Mexico Livestock and Products Semi-Annual - March 2007

By USDA, Foreign Agricultural Service - This article provides the cattle industry data from the USDA FAS Livestock and Products Annual 2007 report for Mexico. A link to the full report is also provided. The full report includes all the tabular data which we have omitted from this article.
calendar icon 10 March 2007
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Executive Summary

Mexican cattle inventories are expected to decline slightly in calendar year 2007 due in part to increasing exports to the United States and the need for feedlot operators to reduce inventories due to increasing feed costs. Cattle slaughter and cattle export figures are forecast higher in 2007. Beef production is forecast slightly higher, along with total consumption and imports. Mexico is likely to continue importing grain-fed beef from the United States to meet growing demand from the hotel and restaurant sectors as well as from the general population.


The CY 2007 cattle production forecast is unchanged from post’s previous estimate, somewhat higher than the 2006 level. Despite a larger calf crop and higher imports, total 2007 cattle inventories are forecast slightly lower due to increased slaughter and larger cattle exports. Feedlot placements could decline in 2007 due to higher feed costs. Less than one-third of Mexico’s beef production comes from feedlot operations, which are most affected by higher grain prices. Beef production for 2007 is forecast to slightly exceed the 2006 level, reflecting the continued growth in demand.


Year to year beef consumption continues to increase due to growing consumer demand for meat protein and general population growth. Demand for beef is growing more rapidly among the middle and upper population segments, particularly in Mexico’s larger cities where disposable income is higher. Demand from Mexico’s HRI industry also remains strong. There is no change in the consumption estimate for CY 2006.


Imports of slaughter cattle and beef are forecast upward from the previous year’s figures due to expected improvement in the economy and consumer demand for meat protein. Trade sources estimate that total beef imports from the U.S. will include 90 percent boxed beef and 10 percent beef carcasses in CY 2007. Most of this beef will be rounds and chucks (70 percent), with the remainder comprised of high quality cuts (30 percent). Beef imports from the U.S. should continue to increase because of competitive prices and quality, while beef from most non-NAFTA countries is still subject to high import tariffs or health restrictions due to BSE and Foot and Mouth Disease.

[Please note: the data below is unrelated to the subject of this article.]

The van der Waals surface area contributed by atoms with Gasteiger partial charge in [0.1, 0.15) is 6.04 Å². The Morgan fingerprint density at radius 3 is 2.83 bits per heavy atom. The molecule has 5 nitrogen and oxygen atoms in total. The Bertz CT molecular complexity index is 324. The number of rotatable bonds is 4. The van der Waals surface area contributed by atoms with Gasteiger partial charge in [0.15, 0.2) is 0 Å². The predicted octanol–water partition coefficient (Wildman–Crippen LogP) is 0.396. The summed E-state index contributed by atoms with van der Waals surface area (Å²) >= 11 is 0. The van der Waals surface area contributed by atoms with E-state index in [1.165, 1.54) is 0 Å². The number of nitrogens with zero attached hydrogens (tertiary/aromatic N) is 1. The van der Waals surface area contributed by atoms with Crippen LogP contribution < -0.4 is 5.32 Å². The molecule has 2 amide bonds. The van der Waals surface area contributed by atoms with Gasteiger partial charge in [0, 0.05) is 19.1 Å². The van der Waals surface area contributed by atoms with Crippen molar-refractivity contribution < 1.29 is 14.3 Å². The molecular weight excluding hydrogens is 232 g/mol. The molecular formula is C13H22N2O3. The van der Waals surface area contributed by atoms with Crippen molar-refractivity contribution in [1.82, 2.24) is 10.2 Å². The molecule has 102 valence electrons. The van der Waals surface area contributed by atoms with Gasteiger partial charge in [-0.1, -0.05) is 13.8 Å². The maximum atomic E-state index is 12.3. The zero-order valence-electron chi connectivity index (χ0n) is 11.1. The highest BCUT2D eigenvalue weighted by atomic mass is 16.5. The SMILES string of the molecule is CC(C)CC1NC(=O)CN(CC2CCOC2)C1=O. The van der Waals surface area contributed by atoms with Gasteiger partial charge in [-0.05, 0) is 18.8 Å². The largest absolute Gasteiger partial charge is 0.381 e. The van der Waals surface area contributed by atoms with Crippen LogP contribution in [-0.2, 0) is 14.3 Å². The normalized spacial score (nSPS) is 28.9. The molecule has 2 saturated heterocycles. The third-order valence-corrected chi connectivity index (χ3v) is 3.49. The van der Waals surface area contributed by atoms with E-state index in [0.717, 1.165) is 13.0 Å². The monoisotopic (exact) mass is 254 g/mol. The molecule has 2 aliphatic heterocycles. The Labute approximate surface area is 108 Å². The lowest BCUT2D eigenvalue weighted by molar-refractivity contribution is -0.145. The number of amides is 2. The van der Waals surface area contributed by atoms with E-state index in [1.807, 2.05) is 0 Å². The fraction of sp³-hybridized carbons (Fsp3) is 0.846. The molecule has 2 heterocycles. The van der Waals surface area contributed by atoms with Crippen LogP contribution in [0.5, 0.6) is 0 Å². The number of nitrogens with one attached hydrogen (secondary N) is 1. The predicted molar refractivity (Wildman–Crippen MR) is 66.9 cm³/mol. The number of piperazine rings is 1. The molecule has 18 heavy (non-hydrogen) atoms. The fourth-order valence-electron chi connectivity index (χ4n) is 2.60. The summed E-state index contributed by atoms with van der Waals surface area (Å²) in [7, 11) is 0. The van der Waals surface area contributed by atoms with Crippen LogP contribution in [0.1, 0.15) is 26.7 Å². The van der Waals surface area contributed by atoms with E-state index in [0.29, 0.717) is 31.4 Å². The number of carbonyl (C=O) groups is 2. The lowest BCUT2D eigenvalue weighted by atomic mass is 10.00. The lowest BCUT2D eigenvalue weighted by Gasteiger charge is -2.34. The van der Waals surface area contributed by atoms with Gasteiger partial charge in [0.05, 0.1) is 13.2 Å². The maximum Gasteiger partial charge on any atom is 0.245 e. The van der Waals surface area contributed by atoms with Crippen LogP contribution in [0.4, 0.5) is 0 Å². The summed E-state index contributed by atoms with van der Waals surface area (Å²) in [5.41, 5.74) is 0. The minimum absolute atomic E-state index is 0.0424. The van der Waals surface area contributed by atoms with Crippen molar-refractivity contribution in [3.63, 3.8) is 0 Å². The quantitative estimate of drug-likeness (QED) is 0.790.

Cattle exports to the United States in 2007 are forecast to increase from post’s previous estimate due to continued improvements controlling cattle tuberculosis and brucelosis by the Mexican government, and a slightly improved calf crop. Domestic feeder steer exports to the United States in CY 2006 have been revised upward as well. Cattle exports for CY 2005 are revised downward reflecting final government data.


In October 2006, SAGARPA agreed to allow imports of U.S. dairy cattle, which were banned following the detection of BSE in Washington State in 2003. Trade has since resumed, and approximately 850 cattle were imported into Mexico as of December 2006. Further information and export requirements for shipping dairy cattle to Mexico can be found on the APHIS website using the following link.


Imports of breeding dairy cattle and animal genetic products into Mexico are normally performed directly by dairy cattle producers, medium and large dairy owners, distributors, and government institutions. In some cases, Mexican cattle buyers receive financial assistance from government-funded programs (PROGAN) to purchase animals of high quality genetics. Participation in major national and state livestock shows may provide opportunities for sales of U.S. livestock genetics to Mexican livestock producers.

Marketing promotion programs for U.S. red meats through the U.S. Meat Export Federation (USMEF) office in Mexico City enable exporters to access niche markets for U.S. products in the hotel and restaurant trade, and other sectors. Prospects exist in the short and medium terms for increased meat sales fueled by Mexico’s population growth and insufficient domestic production. The development of supermarket chain stores, fast food restaurants and the tourist sector all present opportunities for market growth.

Further Information

To view the full report, including tables, click here (PDF Format)

To view our complete list of 2007 Livestock and Products Semi Annual reports, please click here

March 2007
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